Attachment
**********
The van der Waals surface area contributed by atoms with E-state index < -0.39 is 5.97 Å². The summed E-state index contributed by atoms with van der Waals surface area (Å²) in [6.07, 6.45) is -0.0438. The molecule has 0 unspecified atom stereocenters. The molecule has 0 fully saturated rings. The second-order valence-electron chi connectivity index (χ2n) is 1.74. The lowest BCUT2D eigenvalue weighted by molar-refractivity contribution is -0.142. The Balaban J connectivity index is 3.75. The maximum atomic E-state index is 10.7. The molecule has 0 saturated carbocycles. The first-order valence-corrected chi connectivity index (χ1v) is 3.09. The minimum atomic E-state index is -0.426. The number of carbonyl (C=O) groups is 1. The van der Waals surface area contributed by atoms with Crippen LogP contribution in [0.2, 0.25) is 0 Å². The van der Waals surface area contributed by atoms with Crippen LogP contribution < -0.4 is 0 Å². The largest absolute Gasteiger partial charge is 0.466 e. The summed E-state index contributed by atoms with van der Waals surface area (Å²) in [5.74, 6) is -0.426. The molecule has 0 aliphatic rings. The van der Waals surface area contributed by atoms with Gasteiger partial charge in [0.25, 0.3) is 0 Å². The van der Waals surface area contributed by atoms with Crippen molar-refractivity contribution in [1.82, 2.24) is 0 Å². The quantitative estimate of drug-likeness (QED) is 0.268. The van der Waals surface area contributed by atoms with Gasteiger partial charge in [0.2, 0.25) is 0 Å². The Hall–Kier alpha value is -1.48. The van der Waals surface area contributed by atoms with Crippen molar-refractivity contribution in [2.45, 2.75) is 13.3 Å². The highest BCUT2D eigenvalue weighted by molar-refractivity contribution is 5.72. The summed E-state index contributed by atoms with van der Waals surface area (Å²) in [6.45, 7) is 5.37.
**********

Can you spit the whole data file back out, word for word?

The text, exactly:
The van der Waals surface area contributed by atoms with E-state index < -0.39 is 5.97 Å². The summed E-state index contributed by atoms with van der Waals surface area (Å²) in [6.07, 6.45) is -0.0438. The molecule has 0 unspecified atom stereocenters. The molecule has 0 fully saturated rings. The second-order valence-electron chi connectivity index (χ2n) is 1.74. The lowest BCUT2D eigenvalue weighted by molar-refractivity contribution is -0.142. The Balaban J connectivity index is 3.75. The maximum atomic E-state index is 10.7. The molecule has 0 saturated carbocycles. The first-order valence-corrected chi connectivity index (χ1v) is 3.09. The minimum atomic E-state index is -0.426. The number of carbonyl (C=O) groups is 1. The van der Waals surface area contributed by atoms with Crippen LogP contribution in [0.2, 0.25) is 0 Å². The van der Waals surface area contributed by atoms with Crippen LogP contribution < -0.4 is 0 Å². The largest absolute Gasteiger partial charge is 0.466 e. The summed E-state index contributed by atoms with van der Waals surface area (Å²) in [5.74, 6) is -0.426. The molecule has 0 aliphatic rings. The van der Waals surface area contributed by atoms with Gasteiger partial charge in [0.25, 0.3) is 0 Å². The van der Waals surface area contributed by atoms with Crippen molar-refractivity contribution in [1.82, 2.24) is 0 Å². The quantitative estimate of drug-likeness (QED) is 0.268. The van der Waals surface area contributed by atoms with Gasteiger partial charge in [0.2, 0.25) is 0 Å². The Hall–Kier alpha value is -1.48. The van der Waals surface area contributed by atoms with Crippen molar-refractivity contribution in [2.45, 2.75) is 13.3 Å². The highest BCUT2D eigenvalue weighted by molar-refractivity contribution is 5.72. The summed E-state index contributed by atoms with van der Waals surface area (Å²) in [6.45, 7) is 5.37.